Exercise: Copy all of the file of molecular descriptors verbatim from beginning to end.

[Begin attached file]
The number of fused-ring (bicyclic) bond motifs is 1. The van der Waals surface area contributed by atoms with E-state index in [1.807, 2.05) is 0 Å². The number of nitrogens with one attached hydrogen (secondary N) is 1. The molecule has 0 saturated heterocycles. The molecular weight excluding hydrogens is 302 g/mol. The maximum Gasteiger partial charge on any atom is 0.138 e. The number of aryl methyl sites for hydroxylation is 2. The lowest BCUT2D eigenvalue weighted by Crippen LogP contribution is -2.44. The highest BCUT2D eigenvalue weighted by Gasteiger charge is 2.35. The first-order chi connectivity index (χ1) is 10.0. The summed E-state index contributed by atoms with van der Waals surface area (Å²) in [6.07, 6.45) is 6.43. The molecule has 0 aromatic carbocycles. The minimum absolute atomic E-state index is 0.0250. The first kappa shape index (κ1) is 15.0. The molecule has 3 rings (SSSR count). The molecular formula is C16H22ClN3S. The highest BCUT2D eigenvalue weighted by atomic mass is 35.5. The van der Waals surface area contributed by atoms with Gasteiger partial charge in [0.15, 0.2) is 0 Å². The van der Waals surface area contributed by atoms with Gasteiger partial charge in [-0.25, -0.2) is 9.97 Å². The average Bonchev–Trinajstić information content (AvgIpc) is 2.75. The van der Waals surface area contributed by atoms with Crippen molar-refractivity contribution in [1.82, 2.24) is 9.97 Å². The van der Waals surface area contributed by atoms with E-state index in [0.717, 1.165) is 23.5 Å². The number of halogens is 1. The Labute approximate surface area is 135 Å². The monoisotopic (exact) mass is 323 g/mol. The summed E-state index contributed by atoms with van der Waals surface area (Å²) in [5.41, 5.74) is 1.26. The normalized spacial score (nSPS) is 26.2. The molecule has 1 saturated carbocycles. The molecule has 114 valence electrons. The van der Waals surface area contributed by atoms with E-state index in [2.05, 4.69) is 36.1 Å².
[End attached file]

The number of fused-ring (bicyclic) bond motifs is 1. The van der Waals surface area contributed by atoms with E-state index in [1.807, 2.05) is 0 Å². The number of nitrogens with one attached hydrogen (secondary N) is 1. The molecule has 0 saturated heterocycles. The molecular weight excluding hydrogens is 302 g/mol. The maximum Gasteiger partial charge on any atom is 0.138 e. The number of aryl methyl sites for hydroxylation is 2. The lowest BCUT2D eigenvalue weighted by Crippen LogP contribution is -2.44. The highest BCUT2D eigenvalue weighted by Gasteiger charge is 2.35. The first-order chi connectivity index (χ1) is 10.0. The summed E-state index contributed by atoms with van der Waals surface area (Å²) in [6.07, 6.45) is 6.43. The molecule has 0 aromatic carbocycles. The minimum absolute atomic E-state index is 0.0250. The first kappa shape index (κ1) is 15.0. The molecule has 3 rings (SSSR count). The molecular formula is C16H22ClN3S. The highest BCUT2D eigenvalue weighted by atomic mass is 35.5. The van der Waals surface area contributed by atoms with Gasteiger partial charge in [0.15, 0.2) is 0 Å². The van der Waals surface area contributed by atoms with Gasteiger partial charge in [-0.25, -0.2) is 9.97 Å². The average Bonchev–Trinajstić information content (AvgIpc) is 2.75. The van der Waals surface area contributed by atoms with Crippen molar-refractivity contribution in [1.82, 2.24) is 9.97 Å². The van der Waals surface area contributed by atoms with E-state index in [0.717, 1.165) is 23.5 Å². The number of halogens is 1. The Labute approximate surface area is 135 Å². The monoisotopic (exact) mass is 323 g/mol. The summed E-state index contributed by atoms with van der Waals surface area (Å²) in [5.41, 5.74) is 1.26. The normalized spacial score (nSPS) is 26.2. The molecule has 1 saturated carbocycles. The molecule has 114 valence electrons. The van der Waals surface area contributed by atoms with E-state index in [2.05, 4.69) is 36.1 Å².